Latinx Series

Meet the man who created the 1st Latina superhero to have her own comic book

Courtesy of Edgardo Miranda-Rodriguez

Comic book artist Edgardo Miranda-Rodriguez will speak at Syracuse University about “La Borinqueña” on Oct. 3.

UPDATED: Sept. 12 at 1:13 a.m.

Editor’s note: In recognition of Latino/Hispanic Heritage Month, this three-part series spotlights local figures working to increase the representation of the Latinx community in Syracuse and beyond.

In August 2016, the #VisibleWomen hashtag helped highlight female artists in the comic book industry, which is still a male-dominated world. Sabrina Cintron, only 23-years-old at the time, joined the cause and shared samples of her illustrations. Although she received an associate’s degree in fine arts from Valencia College, she taught herself the intricacies of digital illustration.

Edgardo Miranda-Rodriguez saw the Twitter post and moments later asked Cintron to join the team for his upcoming comic book, starring La Borinqueña, a Puerto Rican superhero. She hesitated, but signed onto the project as a penciller soon after she saw the designs for the “badass” character, dressed in red, white and blue.

Miranda-Rodriguez, who grew up in the South Bronx and later moved to Syracuse originally created the Afro-Latina character to debut at the National Puerto Rican Day Parade. That December, he self-published the coinciding book, “La Borinqueña,” through his design studio Somos Arte.

He’ll be at Syracuse University to speak about “La Borinqueña” with students on Tuesday, Oct. 3 at 6 p.m. at the Bird Library.

Loyal fans and new readers followed Marisol Rios De La Luz, an undergraduate earth and environmental sciences major at Columbia University, as she explored Puerto Rico during her study abroad program. Spoilers granted, she turned into La Borinqueña and embraced her powers to help the environment and her people.

Although he touched upon Puerto Rico’s financial and environmental crises, Miranda-Rodriguez insisted the foundation of the best-selling story lies within Marisol’s college perspective.

“Many people who see the iconography of the character automatically assume that she is already taking a political position in terms of left or right, independence, statehood, whatever,” Miranda-Rodriguez said. “When the reality is, when you actually read the story, you begin to understand that Marisol is a student.”

Miranda-Rodriguez credited his undergraduate career for transforming his values and expanding his philosophy. At Colgate University, he learned about the Young Lords Party and Lolita Lebrón, among other Puerto Rican movements and artifacts from upperclassmen.

“We find ourselves. We find more about who we are and what defines us. I learned more about being Puerto Rican, of all places, at Colgate University,” Miranda-Rodriguez said.

“La Borinqueña” is a compilation of his two great passions — comics and social justice. Following graduation, Miranda-Rodriguez continued his advocacy work and became a grassroots organizer in Williamsburg, Brooklyn in New York. He worked with young people and raised awareness on several issues, including gentrification, police brutality and representation.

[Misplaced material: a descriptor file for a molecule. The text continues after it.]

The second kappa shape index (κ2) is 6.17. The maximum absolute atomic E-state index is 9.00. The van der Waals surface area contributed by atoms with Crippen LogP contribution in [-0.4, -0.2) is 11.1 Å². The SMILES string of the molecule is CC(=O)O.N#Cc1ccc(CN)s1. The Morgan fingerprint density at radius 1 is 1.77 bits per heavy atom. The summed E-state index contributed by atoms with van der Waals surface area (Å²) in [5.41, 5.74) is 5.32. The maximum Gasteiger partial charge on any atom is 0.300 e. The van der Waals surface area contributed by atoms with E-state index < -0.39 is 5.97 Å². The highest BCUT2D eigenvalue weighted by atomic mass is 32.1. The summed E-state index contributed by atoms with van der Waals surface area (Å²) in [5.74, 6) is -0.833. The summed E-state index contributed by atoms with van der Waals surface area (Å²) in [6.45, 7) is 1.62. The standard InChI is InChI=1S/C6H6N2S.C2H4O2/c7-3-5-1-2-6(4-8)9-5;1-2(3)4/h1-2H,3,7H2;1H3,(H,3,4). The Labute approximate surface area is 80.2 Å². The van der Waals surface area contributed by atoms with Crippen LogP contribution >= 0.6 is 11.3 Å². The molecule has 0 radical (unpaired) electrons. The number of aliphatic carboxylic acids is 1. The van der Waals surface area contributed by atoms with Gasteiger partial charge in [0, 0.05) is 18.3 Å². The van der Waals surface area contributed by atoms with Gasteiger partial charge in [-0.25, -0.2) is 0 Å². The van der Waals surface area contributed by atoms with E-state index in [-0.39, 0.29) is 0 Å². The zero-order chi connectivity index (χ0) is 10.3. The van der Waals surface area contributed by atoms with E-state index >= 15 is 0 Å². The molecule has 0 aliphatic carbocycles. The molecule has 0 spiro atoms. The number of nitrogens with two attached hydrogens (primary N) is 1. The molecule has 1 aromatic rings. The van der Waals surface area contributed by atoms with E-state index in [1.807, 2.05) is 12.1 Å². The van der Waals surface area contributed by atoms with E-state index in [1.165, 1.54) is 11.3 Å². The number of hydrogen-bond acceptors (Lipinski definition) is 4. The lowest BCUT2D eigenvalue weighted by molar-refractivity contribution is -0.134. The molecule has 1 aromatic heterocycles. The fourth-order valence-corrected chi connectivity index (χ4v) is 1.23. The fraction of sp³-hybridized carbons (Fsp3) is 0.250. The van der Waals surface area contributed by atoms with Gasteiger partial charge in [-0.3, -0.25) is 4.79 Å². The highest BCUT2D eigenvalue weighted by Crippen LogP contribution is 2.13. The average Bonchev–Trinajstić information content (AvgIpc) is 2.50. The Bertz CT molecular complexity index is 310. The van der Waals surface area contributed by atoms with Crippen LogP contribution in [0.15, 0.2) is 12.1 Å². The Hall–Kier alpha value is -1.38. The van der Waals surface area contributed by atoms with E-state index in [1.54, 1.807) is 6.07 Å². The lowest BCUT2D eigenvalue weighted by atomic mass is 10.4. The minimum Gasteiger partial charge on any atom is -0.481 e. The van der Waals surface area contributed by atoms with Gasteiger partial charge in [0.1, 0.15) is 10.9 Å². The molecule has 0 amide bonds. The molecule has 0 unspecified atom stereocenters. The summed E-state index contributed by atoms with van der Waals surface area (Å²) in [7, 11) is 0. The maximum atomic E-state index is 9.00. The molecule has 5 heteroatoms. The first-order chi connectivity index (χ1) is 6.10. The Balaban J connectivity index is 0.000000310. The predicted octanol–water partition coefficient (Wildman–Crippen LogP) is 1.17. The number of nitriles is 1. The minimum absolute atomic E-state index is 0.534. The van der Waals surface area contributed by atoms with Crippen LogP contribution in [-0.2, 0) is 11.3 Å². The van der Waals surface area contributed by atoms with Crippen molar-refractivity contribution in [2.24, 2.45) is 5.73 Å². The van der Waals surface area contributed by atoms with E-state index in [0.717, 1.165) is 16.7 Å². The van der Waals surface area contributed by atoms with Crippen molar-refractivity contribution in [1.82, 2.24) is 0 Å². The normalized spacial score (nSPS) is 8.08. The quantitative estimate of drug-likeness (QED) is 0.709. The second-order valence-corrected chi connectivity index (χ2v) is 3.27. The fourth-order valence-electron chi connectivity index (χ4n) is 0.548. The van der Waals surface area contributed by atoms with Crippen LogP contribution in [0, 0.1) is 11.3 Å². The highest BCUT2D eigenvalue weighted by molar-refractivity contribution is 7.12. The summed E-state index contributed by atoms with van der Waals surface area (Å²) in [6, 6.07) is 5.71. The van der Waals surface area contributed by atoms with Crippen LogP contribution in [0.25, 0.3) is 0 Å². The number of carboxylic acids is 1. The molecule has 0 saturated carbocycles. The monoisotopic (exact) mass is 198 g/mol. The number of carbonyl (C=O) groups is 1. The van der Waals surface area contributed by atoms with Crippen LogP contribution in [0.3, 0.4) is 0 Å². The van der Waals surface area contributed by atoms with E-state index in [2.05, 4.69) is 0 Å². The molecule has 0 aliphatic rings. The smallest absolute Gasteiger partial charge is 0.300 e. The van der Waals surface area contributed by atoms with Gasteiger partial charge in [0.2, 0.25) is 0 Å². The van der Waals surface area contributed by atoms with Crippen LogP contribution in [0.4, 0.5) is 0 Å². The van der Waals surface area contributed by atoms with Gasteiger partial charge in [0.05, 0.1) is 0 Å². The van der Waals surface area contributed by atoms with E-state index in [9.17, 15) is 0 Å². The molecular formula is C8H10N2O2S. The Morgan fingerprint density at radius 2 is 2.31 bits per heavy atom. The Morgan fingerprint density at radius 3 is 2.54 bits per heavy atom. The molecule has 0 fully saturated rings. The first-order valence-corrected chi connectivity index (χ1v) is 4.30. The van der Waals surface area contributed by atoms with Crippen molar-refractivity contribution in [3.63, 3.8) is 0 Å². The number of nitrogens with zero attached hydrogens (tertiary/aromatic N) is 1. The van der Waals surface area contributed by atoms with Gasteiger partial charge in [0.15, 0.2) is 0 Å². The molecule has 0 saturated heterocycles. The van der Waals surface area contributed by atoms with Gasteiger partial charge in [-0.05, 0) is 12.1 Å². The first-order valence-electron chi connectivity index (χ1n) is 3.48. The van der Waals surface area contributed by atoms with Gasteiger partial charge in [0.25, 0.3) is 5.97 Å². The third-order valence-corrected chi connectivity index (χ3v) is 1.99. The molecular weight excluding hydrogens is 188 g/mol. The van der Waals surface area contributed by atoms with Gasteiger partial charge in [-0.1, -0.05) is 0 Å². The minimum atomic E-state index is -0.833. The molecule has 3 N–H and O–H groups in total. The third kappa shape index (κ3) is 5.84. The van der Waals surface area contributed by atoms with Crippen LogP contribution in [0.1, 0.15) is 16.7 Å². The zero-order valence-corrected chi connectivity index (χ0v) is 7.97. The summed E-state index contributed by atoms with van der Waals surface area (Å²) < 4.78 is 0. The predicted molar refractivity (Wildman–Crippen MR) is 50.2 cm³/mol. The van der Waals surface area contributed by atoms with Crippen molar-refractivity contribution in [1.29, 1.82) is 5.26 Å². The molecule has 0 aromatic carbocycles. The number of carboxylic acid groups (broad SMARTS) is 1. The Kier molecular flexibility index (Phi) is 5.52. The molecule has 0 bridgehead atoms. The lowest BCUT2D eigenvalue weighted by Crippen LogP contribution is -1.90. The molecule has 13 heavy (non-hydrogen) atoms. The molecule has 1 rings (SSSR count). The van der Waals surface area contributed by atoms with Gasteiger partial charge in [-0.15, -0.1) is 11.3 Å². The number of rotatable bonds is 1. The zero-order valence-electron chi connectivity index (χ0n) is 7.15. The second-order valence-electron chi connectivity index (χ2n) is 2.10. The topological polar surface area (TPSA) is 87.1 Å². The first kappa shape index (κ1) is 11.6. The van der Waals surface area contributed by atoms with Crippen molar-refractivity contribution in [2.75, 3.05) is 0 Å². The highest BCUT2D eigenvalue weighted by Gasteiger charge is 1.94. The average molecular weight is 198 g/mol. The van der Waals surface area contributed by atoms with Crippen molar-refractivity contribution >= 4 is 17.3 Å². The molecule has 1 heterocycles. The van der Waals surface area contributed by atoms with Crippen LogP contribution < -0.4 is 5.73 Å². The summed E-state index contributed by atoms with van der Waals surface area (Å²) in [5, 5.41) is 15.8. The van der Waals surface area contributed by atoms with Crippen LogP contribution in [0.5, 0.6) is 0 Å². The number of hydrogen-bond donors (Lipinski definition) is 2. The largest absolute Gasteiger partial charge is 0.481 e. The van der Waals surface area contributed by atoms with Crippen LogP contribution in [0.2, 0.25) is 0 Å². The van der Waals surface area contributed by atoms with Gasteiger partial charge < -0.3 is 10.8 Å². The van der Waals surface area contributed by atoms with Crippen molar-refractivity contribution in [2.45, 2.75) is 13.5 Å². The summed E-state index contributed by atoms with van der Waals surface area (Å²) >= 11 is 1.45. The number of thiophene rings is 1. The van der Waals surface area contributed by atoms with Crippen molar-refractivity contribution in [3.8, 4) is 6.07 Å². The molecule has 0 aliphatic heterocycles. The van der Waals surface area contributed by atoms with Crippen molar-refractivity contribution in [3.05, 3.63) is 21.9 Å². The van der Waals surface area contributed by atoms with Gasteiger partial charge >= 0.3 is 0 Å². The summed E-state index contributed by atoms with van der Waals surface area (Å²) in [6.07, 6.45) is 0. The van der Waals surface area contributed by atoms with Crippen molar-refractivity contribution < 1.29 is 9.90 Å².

“When you’re growing up and you’re not being validated, you’re just invisible. It does so much to a young person’s psyche, and so this responsibility is really something I’ve had half my life, which is why I became an activist at such a young age,” Miranda-Rodriguez said.

latinx

Courtesy of Edgardo Miranda-Rodriguez

And his efforts continue to impact the younger generation.

Danny Barreto, an LGBTQ studies professor at Colgate University, introduced “La Borinqueña” to his students and incorporated the comic into the curriculum for his class on Puerto Rico.

“It was amazing. It really brought together almost everything that we’ve looked at the whole semester,” said Barreto.

During class discussions, his diverse group of students identified with the story in a number of ways, and one of the conversations focused on the topic of representation in the comic book format.

“It was interesting in the conversations of people being able to talk about the importance of representation and seeing themselves in someone who even vaguely looked like them,” Barreto said. “And it made other students aware of how lucky they are that they’ve always had comic book characters who looked like them and shared their interests and backgrounds.”

Tai Yang-Abreu, a former student at the University of Washington, also noticed the range of representation in the series after her girlfriend pointed out Marisol’s best friend, Lauren “La La” Liu. Both are Chinese-Dominican and bear a strong resemblance through their looks and their love for skateboarding.

“I was tremendously shocked. That’s not something I typically see in that medium,” Yang-Abreu said.

To thank him for his work, Yang-Abreu messaged Miranda-Rodriguez through Facebook, and a few weeks after their initial conversation, he reached out and offered to speak at her school.

Eager to stretch the limits, Yang-Abreu dressed up as La La, wearing the character’s signature black, leather jacket and bright, red jeans. Soon enough, media outlets like “mitú” marveled at the side-by-side images.

Although Yang-Abreu was not the original inspiration, it’s not a stretch to say she may play a bigger role in the creative process in the upcoming issue set to release this December. Miranda-Rodriguez once joked he would change La La’s hair color after Yang-Abreu had dyed her own short-do.

Going forward, Miranda-Rodriguez believes Americans, especially under the current administration and climate, need to turn to their heritage and their roots.

“I think that’s what makes us a more powerful nation, when we celebrate our diversity, when we celebrate our cultures,” he said.

The story has been updated with appropriate style.

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